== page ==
Beware of bargain voice biometrics

Beware of bargain voice biometrics

There is no shortage of sayings that are variations on the original Latin phrase: “Caveat Emptor!”

“Buyer beware!”

“You get what you pay for.”

“If the price is too good to be true, chances are it is.”

I’ll stop there and let you, the reader, judge for yourself as we delve into recent offerings of voice-based authentication offered by many of the leading providers of Contact Center as a Solution (CCaaS) providers. At the click-of-a-button an enterprise customer can start a year-long free trial of voice authentication resources. After gaining the consent of an individual, they can listen in on conversations with live agents or speech-enabled IVRs to create a digital voiceprint that encapsulates unique attributes of how a person speaks (pitch, tone, cadence).

Why stop at caller authentication? According to the literature, cloud-based Machine Learning (ML) supports Speaker Identification. Specifically, the service can compare the voice characteristics of an incoming caller against the stored voiceprints of known imposters and assign a “risk score” to a call based on the likelihood that an individual is the person he or she claims to be.

After the free trial, cloud service providers offer these services on a per-transaction basis, often for pennies apiece. What’s not to like?

Not All Solutions Tackle the Hard Problems

Let’s start with the first order problem of customer enrollment. Over the years, the core technology for generating voiceprints has become faster and less cumbersome. Callers are no longer required to say a predetermined phrase (like “My voice is my passport) and then repeat it two times in order to train the system. It is possible to capture sufficient spoken material to weave a voiceprint within 10 seconds (and sometimes less) of spontaneous utterances.

The challenges are no longer with the technology. They involve compliance with prevailing regulations and attention to disclosure procedures that callers’ privacy rights are respected. NICE, for instance, has offered passive enrollment, using existing call recordings to create strong voiceprints for a number of years. In so doing, it has honed a set of best practices for enrolling a customer’s voiceprint at the same time that it makes the enrollment process almost invisible.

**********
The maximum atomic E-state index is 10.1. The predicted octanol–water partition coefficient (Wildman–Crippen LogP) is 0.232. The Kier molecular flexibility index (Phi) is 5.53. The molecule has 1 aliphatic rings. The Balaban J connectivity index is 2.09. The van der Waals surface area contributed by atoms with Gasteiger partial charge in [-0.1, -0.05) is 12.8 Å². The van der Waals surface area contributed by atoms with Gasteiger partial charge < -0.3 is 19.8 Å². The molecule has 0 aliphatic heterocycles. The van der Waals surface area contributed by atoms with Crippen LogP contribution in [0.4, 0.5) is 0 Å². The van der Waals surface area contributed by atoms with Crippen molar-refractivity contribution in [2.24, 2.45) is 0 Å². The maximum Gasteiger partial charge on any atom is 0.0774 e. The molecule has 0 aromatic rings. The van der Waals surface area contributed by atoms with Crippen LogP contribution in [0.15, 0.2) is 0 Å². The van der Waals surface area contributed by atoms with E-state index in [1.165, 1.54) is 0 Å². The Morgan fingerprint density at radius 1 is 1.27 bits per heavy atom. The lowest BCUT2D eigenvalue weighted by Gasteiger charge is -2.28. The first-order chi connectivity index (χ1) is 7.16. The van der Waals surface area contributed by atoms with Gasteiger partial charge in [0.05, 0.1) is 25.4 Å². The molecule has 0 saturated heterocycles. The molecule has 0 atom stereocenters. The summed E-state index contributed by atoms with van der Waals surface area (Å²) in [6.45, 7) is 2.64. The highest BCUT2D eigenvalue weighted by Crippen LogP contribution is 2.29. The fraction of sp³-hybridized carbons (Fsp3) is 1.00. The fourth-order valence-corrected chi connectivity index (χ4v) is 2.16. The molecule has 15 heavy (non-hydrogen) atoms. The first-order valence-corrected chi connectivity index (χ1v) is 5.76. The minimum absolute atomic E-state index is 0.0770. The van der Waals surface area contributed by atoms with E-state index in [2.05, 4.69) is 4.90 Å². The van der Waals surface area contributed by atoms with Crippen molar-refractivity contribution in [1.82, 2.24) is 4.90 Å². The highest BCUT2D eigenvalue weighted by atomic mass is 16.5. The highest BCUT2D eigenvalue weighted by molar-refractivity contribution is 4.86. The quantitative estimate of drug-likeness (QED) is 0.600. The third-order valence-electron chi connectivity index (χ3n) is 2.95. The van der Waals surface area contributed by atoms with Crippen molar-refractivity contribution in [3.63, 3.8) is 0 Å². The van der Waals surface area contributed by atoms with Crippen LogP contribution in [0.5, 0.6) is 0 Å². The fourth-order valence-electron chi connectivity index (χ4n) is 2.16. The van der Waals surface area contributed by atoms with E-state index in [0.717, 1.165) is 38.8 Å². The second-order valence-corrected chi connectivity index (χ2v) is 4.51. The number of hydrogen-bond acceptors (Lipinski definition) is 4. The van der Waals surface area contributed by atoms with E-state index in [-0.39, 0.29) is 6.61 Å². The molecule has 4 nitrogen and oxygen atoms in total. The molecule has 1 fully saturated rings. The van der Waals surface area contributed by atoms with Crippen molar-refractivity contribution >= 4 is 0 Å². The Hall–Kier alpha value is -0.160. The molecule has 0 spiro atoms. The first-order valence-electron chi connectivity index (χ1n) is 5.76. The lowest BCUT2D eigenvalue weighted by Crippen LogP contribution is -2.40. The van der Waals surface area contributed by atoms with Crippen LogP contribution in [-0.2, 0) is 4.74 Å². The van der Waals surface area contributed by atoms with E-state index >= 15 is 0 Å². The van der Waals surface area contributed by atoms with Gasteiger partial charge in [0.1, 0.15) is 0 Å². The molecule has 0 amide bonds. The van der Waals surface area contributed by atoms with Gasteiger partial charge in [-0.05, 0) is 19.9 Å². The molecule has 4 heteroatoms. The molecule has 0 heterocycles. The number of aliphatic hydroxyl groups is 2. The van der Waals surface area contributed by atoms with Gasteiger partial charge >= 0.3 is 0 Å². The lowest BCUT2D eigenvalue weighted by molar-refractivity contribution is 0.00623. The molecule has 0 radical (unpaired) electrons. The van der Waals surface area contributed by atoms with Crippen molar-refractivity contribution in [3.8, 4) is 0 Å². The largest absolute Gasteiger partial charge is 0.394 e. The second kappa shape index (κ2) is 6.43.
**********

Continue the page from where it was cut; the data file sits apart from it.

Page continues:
The claims surrounding the use of Machine Learning to help identify known fraudsters is also something of a canard. It presumes that a company has already compiled a blacklist of known fraudsters. While it seems like a simple thing to build, the vast majority of companies would have to start from scratch. Thus, another false promise.

Bear in mind that the marketing literature from the budget-basement services seldom include claims of accuracy. Companies need to ask “how many times does it fail to identify an imposter (false acceptance) and how often does it fail to admit a legitimate customer (false rejection). Both outcomes create problems for companies that range from creating frustration among existing customers who are unable to carry out their business in a timely fashion, to exposing existing customers’ account information (or worse) to an imposter.

Authentication does not take place in a vacuum. When the ML-infused voice authentication system returns a low-confidence score for a specific caller, it triggers a set of processes that are potentially time consuming and unproductive for contact center agents as well as fraud investigators. The best solutions start with high-level of accuracy but add the tools, rules and workflows that optimize the efficiency of agents and the expense associated with fraud investigations.

Voice-based authentication involves many interrelated processes involving coordination between contact center agents and fraud investigators. As transactions become an accepted unit of measure, it is important to proceed with caution when pricing seems too good to be true. Beware the trappings of a false economy.

Learn more about how NICE can help with real-time customer authentication.